When implementing the GDPR, international transfer of personal data is one of the biggest challenges for a group of companies. This is because, usually, the company members share personal data between each other or send personal data to a group of enterprises engaged in the same economic activity which are not always located in the EU or in a country recognised for offering adequate protection.
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Now, there are several options to transfer Personal Data outside the EU. However, for companies with members or business partner located in third countries not recognized as offering adequate protection -because of Brexit may include the UK- the most cost-effective (1) legal options available (2) are Standard Contractual Clauses (“SCCs”) or Binding Corporate Rules (“BCR”).
By using the Standard Contractual Clauses, data controllers can export the data to recipients in third countries by agreeing and signing the SCCs; by using the BCR, the group of enterprises will be able to use their internal rules for international transfers of personal data within the same corporate group or business partners located in third countries with not an adequate level of protection.
Both mechanisms are subject to provide the supervisory authorities with enough proof that adequate safeguards are in place; and under any circumstance, the instruments are allowed to replace the data protection obligations bound by law.
There is no one-size-fits-all approach, the assessment of which mechanism is the best to enable the free data flow within an organization or between partnership companies shall be done in a case by case basis. Otherwise, a company can implement a mechanism that does not match its needs and can increase its costs without justification or not cover all its activities bringing substantial legal, operational and reputational risk.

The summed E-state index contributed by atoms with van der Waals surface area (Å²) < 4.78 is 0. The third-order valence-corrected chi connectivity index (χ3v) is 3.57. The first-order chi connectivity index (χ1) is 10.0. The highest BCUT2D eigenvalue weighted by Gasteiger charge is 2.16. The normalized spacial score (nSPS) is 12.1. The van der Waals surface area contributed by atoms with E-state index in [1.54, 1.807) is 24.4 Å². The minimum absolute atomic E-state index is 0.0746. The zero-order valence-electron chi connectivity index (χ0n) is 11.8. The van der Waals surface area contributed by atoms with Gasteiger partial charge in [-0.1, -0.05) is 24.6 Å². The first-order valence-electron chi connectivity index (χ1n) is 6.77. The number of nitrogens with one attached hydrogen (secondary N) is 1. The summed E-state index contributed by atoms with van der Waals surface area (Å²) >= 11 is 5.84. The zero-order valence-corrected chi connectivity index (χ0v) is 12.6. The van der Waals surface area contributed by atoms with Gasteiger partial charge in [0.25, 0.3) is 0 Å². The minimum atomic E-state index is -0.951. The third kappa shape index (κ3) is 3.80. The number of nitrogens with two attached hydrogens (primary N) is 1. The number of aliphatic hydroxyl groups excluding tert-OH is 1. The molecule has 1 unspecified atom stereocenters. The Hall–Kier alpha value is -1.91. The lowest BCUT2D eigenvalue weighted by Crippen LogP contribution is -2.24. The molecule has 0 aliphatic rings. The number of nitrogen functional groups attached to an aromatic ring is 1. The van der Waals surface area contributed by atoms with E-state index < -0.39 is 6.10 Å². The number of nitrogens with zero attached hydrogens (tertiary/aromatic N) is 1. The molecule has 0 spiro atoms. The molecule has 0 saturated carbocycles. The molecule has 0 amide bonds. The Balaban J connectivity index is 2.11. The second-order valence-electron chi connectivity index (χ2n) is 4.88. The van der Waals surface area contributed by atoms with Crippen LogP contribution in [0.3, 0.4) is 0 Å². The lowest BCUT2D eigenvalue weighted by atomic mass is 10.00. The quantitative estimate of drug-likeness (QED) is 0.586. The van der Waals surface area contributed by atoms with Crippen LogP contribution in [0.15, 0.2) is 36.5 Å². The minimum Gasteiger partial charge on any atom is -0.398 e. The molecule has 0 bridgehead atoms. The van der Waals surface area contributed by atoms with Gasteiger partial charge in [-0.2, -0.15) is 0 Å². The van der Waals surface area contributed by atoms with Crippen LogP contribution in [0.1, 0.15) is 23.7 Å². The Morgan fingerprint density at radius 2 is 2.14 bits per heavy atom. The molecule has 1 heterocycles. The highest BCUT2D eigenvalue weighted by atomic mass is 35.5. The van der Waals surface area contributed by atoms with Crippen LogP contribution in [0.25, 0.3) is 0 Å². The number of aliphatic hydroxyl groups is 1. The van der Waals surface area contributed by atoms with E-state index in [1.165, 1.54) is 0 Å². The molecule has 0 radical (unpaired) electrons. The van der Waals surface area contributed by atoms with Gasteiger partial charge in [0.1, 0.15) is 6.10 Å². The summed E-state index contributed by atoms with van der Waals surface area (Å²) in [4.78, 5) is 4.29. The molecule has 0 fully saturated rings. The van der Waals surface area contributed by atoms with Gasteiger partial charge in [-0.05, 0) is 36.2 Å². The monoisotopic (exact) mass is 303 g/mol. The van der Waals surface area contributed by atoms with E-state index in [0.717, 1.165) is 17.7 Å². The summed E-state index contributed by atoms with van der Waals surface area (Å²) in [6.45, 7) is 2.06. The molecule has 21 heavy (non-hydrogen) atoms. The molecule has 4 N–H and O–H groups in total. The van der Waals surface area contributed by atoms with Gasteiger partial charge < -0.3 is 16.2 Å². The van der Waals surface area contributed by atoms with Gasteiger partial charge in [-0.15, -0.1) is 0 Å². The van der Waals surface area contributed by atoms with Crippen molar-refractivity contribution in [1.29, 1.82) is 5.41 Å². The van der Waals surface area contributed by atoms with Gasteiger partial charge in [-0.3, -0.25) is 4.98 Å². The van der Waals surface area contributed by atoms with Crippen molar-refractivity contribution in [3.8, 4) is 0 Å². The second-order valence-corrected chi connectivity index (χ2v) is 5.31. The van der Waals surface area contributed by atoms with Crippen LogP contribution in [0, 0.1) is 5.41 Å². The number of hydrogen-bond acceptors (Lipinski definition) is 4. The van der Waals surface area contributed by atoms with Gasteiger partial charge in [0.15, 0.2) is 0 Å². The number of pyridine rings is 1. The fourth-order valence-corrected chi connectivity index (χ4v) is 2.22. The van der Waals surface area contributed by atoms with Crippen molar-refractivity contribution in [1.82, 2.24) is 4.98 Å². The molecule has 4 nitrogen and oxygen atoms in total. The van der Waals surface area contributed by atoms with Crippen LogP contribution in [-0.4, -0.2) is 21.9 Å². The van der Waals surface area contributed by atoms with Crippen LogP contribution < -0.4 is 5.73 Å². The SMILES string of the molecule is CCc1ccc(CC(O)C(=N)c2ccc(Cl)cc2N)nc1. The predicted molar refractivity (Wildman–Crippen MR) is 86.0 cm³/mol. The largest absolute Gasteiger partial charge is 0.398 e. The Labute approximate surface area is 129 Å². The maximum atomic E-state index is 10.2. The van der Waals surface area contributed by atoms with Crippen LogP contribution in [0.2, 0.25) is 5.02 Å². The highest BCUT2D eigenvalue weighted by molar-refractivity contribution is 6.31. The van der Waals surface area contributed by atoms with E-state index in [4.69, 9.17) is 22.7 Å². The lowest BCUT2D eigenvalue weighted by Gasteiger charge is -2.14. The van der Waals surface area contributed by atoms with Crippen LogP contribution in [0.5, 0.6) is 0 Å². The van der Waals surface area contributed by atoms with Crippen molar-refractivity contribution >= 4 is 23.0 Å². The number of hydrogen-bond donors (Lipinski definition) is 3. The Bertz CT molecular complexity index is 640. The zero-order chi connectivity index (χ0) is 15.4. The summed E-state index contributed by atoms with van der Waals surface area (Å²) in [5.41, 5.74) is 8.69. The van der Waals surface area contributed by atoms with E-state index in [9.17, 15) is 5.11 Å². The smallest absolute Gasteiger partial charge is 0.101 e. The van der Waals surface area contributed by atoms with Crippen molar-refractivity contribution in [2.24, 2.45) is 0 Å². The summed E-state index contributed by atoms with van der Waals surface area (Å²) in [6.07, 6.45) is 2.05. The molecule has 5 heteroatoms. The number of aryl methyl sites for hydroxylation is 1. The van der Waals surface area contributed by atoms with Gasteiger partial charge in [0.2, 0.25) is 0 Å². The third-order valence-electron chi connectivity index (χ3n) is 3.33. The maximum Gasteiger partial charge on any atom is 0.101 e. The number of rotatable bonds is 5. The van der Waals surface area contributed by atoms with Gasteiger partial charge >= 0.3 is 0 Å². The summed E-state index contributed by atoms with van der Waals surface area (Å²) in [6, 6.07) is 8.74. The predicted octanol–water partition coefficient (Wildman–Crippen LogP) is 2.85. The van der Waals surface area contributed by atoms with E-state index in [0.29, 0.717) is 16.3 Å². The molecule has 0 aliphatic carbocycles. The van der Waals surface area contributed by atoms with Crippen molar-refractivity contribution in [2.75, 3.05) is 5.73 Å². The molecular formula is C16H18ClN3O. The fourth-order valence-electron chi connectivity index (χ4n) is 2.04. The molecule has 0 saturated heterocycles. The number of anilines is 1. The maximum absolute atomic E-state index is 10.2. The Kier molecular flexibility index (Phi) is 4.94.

(1) The Ad Hoc contractual clauses agreements and derogations are also available as an instrument for international transfers; however, both create a framework for a particular data flow, hence do not work for a large number of data flows for various purposes as necessary in a multinational or between business partners.
(2) It should be noted that the GDPR introduced the “approved codes of conduct” and the “certification mechanism” as new instruments for international transfers. However, the “approved codes of conduct” may be drafted by associations or other bodies representing the controllers or processors and must be submitted to the supervisory authority for approval; and the “certification mechanism” requires further action by the Data Protection Authority / European Data Protection Board; hence both instruments are not available yet. Plus, is also mandatory an additional binding and enforceable commitments of the recipient in the third country which guarantees the use of appropriate safeguard, particularly regarding data subjects’ rights.
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